Adjusting Your Horse’s Feeding Schedule To Yours
just moved to Raleigh, N.C., from northern California. While in California, my Thoroughbred gelding was fed hay twice a day. Then, after I worked him each day, I gave him two pounds grain. Now that I have moved to such a hot and humid climate, I am worried that he is too hot to eat right after a difficult work.
I work him about an hour a day in the early morning or late evening. This is the only time he can get supplements because I am boarding at a co-op barn where I am not sure he gets his supplements on a regular basis. I have taken over all of his supplement feeding to be sure he gets them as needed. Would it be better to feed him before he works or after' I’m unable to get to the barn twice daily.
It’s fine to feed your horse after he works, especially this small amount, as long as he is cooled out. You can monitor this yourself by taking his pulse at 15-minute intervals. Once it’s down to 40 or so and his body temperature is also down, go ahead and feed. Feeding such small amounts before work is OK too, although some horses get a little uncomfortable/sluggish if worked after feeding. It’s best to wait 30 to 60 minutes to work after feeding.
If you think you can rely on him being fed grain when you’re not there, it would be OK to mix the supplements in with his grain and leave it in a covered bucket so that all they have to do is dump it in for him. You could also split the grain and supplements to half before and half after he works (you’re not likely to get into any trouble feeding only one pound of grain). Another option is to mix the supplements (pulverize any pellets) in water or vegetable oil and give by dose syringe. An even easier solution is to use plastic bags (see below).
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Western Pleasure Head Carriage
I have a seven-year-old palomino Quarter Horse. For many years, he has been winning Western pleasure classes. This year he has been arching his neck and putting his head behind the vertical even with no rein pressure. How can I get his head at level or below and his nose out a little, the way he used to be' He won’t go as slow as he used to, even if worked a long time. He has had the same rider, feed and bit for the last five years. He has shown English and Western and is still winning, but I don’t like his head set and need to get it back to where it was.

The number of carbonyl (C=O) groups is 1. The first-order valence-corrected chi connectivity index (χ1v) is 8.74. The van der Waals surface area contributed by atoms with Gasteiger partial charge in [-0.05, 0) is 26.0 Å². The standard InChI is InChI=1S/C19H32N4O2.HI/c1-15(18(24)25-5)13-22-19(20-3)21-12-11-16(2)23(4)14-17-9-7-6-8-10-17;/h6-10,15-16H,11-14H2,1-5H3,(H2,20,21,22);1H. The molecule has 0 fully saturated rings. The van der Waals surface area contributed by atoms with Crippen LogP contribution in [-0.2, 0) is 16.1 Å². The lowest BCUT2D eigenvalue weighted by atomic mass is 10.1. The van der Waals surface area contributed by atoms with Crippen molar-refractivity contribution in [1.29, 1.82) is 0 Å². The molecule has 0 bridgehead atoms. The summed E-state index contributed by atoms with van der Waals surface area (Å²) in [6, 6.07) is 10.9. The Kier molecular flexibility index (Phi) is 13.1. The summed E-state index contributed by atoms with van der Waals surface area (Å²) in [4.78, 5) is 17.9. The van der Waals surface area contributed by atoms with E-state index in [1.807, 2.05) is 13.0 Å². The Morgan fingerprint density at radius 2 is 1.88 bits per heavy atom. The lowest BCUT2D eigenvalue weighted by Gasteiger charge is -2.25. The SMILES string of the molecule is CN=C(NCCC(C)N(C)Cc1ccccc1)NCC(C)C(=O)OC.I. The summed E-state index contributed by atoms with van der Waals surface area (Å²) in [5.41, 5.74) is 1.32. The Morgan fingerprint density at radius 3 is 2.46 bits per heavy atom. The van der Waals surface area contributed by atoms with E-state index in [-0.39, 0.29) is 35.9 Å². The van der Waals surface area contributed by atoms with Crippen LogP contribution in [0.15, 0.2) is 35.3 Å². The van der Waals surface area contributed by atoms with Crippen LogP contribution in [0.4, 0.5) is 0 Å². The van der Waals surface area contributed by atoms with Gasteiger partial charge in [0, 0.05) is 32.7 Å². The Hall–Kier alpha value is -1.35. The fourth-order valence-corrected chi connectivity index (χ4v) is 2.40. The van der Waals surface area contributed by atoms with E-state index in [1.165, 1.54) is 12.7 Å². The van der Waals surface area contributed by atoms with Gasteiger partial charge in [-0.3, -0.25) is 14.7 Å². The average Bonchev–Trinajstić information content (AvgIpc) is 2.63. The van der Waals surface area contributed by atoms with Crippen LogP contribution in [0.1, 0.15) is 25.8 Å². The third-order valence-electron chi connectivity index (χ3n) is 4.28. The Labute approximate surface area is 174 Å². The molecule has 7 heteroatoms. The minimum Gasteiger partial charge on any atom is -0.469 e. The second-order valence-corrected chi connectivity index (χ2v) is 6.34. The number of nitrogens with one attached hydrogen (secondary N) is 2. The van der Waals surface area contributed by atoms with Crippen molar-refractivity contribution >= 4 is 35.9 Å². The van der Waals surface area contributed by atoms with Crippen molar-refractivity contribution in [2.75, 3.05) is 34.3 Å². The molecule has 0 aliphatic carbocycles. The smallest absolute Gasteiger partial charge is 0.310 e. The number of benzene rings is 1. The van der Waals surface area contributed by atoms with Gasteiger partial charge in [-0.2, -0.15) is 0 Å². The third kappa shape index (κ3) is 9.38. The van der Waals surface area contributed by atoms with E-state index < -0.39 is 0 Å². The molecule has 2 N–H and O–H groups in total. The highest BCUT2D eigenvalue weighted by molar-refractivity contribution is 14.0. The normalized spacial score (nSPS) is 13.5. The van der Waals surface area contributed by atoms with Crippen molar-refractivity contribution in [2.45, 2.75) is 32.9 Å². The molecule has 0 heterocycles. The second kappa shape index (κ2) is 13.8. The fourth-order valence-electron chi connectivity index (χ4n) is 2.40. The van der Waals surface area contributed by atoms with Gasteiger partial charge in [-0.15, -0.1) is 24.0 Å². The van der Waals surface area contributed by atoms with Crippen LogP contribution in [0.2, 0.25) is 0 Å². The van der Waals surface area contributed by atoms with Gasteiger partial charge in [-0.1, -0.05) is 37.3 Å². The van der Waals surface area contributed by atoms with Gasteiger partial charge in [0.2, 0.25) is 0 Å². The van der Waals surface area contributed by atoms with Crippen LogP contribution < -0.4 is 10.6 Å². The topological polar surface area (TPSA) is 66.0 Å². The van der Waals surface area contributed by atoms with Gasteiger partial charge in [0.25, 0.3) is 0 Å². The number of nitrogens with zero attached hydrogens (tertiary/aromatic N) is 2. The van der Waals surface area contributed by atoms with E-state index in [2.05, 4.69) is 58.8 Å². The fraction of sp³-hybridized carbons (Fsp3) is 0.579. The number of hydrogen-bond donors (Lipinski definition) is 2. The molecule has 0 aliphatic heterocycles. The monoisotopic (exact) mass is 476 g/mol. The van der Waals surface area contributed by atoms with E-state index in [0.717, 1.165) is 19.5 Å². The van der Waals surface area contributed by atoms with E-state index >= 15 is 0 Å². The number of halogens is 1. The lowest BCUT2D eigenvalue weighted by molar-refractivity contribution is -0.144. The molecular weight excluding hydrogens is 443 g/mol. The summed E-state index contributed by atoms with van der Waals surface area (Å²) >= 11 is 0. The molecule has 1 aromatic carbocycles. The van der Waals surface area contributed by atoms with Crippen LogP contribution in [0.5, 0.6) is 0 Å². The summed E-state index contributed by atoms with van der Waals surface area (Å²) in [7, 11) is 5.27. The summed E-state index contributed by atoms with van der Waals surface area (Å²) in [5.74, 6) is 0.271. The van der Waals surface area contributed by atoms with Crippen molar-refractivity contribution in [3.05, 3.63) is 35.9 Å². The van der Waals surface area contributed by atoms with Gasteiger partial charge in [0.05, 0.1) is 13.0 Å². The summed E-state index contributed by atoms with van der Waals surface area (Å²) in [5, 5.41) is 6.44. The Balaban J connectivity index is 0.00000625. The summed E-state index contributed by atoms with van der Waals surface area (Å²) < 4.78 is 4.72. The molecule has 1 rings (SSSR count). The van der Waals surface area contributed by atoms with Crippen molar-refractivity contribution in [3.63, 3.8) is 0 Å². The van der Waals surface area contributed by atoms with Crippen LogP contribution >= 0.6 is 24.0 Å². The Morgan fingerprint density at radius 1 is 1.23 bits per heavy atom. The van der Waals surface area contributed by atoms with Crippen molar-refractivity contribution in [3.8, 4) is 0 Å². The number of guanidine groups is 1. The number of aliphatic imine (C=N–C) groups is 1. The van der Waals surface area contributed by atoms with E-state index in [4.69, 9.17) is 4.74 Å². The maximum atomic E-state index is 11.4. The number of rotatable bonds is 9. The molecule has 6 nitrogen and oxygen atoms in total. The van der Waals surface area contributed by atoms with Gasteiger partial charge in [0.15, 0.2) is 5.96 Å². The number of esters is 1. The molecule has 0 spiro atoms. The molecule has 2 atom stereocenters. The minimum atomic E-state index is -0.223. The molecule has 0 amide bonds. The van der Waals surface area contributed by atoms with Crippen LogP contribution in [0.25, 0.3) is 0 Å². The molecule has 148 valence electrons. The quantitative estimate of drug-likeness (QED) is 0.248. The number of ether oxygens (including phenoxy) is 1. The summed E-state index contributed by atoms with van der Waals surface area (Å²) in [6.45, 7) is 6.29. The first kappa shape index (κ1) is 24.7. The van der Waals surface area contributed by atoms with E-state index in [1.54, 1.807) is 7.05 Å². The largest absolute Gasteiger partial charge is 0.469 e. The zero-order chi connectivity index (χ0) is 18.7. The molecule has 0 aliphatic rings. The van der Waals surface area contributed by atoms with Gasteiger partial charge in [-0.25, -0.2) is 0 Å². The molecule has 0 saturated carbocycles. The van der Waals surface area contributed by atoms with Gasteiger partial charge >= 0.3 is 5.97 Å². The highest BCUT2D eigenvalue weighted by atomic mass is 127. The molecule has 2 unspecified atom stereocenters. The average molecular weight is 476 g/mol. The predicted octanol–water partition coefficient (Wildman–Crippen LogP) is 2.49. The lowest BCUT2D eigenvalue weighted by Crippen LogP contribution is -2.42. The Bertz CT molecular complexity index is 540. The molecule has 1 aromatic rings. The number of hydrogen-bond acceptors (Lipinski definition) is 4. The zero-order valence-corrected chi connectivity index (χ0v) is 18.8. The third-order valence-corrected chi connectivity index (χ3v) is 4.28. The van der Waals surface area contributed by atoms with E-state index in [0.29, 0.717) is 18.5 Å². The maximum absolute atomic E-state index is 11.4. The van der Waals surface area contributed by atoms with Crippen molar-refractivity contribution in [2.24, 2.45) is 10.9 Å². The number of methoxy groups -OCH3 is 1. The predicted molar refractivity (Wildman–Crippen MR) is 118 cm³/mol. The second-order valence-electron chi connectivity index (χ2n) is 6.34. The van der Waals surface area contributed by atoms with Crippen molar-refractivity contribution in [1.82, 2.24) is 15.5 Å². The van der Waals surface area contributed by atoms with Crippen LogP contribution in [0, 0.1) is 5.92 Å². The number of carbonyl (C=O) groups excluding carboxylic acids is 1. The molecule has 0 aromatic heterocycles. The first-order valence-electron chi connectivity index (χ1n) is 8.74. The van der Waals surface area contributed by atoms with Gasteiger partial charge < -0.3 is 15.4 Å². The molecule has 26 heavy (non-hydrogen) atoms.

Pueblo West, CO
It’s great that you noticed all three symptoms. The head behind the vertical without rein pressure and the arched neck (by this I assume you mean he’s flexing behind, not at, the poll) show discomfort or unwillingness to move into the bridle. The fact that he’s moving faster shows that he’s not happy engaging his haunches.
First, ask your vet to do a thorough dental and lameness exam. Hooks on his front molars, for example, could be just uncomfortable enough to get him backed off of the bit, while a sore back or soreness in the hind legs could prevent him from coming up under himself behind and moving more slowly. Then, put him in a mild snaffle (milder than whatever he is going in English). If possible, go outside the arena where you can take advantage of rolling terrain and gently turning paths (follow one, or make your own). Try to get him to relax and stretch out longitudinally; ask him to take longer steps with his hind legs and stretch down toward your snaffle bit on long (not loose) reins. If he responds, you can collect him back up again for short periods of time, making sure that he truly moves forward from your legs and accepts the bit as a collecting aid.
If this doesn’t work, you’ll have to go to where he wants to carry his nose incorrectly behind the vertical with your light contact and ride him forward with your legs (in longer strides, not faster ones) and only release (reward) him as he is stretching down into the bit (never when he comes behind it). Good exercises to encourage him to work harder behind and move into your hands are up transitions within gaits (jog to long trot, lope to canter) and large smooth circles.
If you’re trotting, posting will lighten his back and help him reach under better (even though you don’t do that in the show ring). The lateral flexion you achieve on the circles (his body curved on the arc of the circle) encourages his outside hind leg to push harder and his inside hind leg to come up further under his body. Change directions when he’s going well one way to work both sides. The lateral work will encourage him to soften his neck and reach for the bit.